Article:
Drysdale Station (Miner’s Pool), WA

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July 25th 2019
Published: July 25th 2019
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We have hit the camp spots that we were hoping to! Water, fish, camp fires, sand (or dirt, maybe). Happy as a pig in poo!

We left Home Hill bright and early to beat the grey nomad traffic, which worked out pretty well as we had the road to ourselves for a couple of hours after 7am. Still a heap of corrugations in the road but if you take the right speed and have the right tyre pressure they aren’t too bad - quite a few of the people we meet do not agree. I have NFI what they expect but I suspect it is something along the lines of bitumen or daily graded roads.

Related to the above we found two vehicles with punctures during the morning. THe first bloke, and his wife and kid, had a 200 series Cruiser with some monsterous camper on the back with two rear flats. Apparently he had problems with both (numerous repairs in them) and they had finally let go. Nice fella but did not want any help. We ended up leaving, him after a chat, with directions to a couple of different stations that offered tyre repairs. We saw him later that morning coming into Ellenbrae Station, so he obviously made it out alive!

The second vehicle (a hired Thrifty 79 series) held an older couple from Germany. They had a couple of other vehicles stopped with them but flagged us down regardless. They were after a high lift jack as the fella had pulled over into a ditch meaning his bottle jacks were not high enough. We sorted that with a few well placed rocks put his spare on only to find that he was running 37 psi in his tyres!!! We suggested he let them down a bit and he said that the hire manual suggested 26 psi was the lowest they should go. Um, Thrifty? You are mad. We set these people on their way and caught up with them at the next spot.

Tyre pressure. FFS people, it is a pretty simple system. Let them down when you are driving on dirt/gravel/sand/rock and slow-the-hell-down! As an example, Phil and Tony were running around 20 psi and I was down to 15psi, as the tyres in this new truck of mine aren’t quite what my last ones were. Letting them down makes the journey more comfortable, minimises the risk of breakages and protects the road surface as vheicles aren’t bouncing up and down so hard.

The only scheduled stop for the day was at Ellenbrae Station, famous along the Gibb for their scones, jame and cream. Di (Phil’s Mum, Tony’s wife and Jen’s Nan) was determined to stop in and shout us all scones. Which were flipping awesome!!! A nice little station with camping available and nice artwork on the walls - mostly landscapes of the Kimberley with some other bits and pieces thrown in. Sitting in the well-watered garden with beautiful grass and trees was a nice change from the dust. And, again, the people running the show were great. Took the piss out of Tony mercilessly, which he throughly deserves - all in good nature, of course!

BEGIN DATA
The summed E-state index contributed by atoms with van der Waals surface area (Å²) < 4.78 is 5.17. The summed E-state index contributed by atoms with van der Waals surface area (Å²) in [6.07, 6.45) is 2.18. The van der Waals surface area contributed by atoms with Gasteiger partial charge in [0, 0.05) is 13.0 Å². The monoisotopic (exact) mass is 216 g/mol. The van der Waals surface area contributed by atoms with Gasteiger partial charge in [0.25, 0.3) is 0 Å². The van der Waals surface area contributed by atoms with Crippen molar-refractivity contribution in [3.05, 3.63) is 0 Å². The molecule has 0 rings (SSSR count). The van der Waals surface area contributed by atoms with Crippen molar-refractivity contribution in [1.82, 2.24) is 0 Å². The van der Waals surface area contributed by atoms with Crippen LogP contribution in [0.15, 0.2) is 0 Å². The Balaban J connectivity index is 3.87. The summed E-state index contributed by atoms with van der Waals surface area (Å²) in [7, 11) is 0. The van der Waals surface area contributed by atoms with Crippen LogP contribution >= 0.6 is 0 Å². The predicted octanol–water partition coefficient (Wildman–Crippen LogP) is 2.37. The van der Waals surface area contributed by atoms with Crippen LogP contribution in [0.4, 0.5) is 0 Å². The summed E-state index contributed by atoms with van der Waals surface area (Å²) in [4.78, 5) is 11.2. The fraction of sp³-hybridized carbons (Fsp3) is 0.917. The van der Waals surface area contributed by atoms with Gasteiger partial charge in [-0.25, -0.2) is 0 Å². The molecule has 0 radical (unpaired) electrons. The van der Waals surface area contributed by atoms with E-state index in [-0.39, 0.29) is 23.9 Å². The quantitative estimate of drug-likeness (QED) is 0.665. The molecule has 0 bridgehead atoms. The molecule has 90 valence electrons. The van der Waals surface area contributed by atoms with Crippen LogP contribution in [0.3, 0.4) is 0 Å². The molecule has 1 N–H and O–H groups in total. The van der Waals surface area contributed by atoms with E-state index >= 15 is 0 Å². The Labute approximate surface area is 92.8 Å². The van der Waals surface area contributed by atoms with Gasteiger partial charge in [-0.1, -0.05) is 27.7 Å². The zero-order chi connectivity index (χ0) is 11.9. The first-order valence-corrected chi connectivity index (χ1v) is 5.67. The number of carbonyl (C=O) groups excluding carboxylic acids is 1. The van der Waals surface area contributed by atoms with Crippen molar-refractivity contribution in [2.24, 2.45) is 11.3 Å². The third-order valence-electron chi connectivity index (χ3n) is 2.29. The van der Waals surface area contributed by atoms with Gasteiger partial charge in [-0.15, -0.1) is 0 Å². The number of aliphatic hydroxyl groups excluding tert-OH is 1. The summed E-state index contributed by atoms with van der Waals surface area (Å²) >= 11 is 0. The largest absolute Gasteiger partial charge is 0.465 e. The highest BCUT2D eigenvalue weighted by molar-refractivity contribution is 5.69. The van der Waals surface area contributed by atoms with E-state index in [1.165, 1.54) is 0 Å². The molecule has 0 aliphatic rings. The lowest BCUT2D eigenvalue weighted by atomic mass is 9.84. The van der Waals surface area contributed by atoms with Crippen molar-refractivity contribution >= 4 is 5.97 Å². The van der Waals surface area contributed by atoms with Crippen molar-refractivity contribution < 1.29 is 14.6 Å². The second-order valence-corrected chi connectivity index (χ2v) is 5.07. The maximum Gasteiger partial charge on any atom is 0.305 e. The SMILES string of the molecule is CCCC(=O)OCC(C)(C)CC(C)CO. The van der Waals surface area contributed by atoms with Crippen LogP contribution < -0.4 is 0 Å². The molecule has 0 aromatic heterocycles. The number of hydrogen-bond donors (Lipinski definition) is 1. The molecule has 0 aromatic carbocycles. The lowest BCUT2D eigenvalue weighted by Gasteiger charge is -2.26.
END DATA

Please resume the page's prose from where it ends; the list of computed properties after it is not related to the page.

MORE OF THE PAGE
We pulled into Drysdale Station in the early afternoon, filled up with diesel ($2.15 per litre!) and paid the small fee to camp away from the homestead, at Miner’s Pool. Well, if we had been a little disappointed with the dryness of the desert spoiling our dreams of waterfalls and swimming holes we had finally broken our duck. This place was awesome! We had a few acres to ourselves, a decent footy kick from the Drysdale River that had a nice sandy bottom. Winner, winner.

This is what we had been hoping for from our plans for up here. A bit of solitude and nature at its best. A swift camp setup and then the rest of the afternoon was spent lazing in the river with a couple of beers and the kids spashing about, a few dozen metres clear of the freshwater croc that inhabiited this part of the river.

We decided that night to hang around another night as this joint was great. THe following morning saw us attempting to walk around what was suspected to be a cut-off part of the river, taking the cameras and a few litres of water as it is getting hot quite early at the moment. We never did find the end of the river (later found out that it was 200km away!) but saw some magnificent bird life, bats, more crocs and fish.

In the afternoon we whipped back the few KM to the station to pay the nights dues and to have a beer and a chat to the locals, then headed back with some advice on fishing the river to have a crack. We started slow but as the afternoon wore on we had a little more luck. Nath and I both caught a Golden Grunter each and a couple of other little things e.g. little Black Bream, but there were no Barramundi in sight. Not to be unexpected but one can only hope.

With each passing person telling us that Mitchell Falls are currently prettyt much dry and the drive in/out taking roughly four hours each way we are now determined to head further North to Kalumburu for a few days before trekking back South West.


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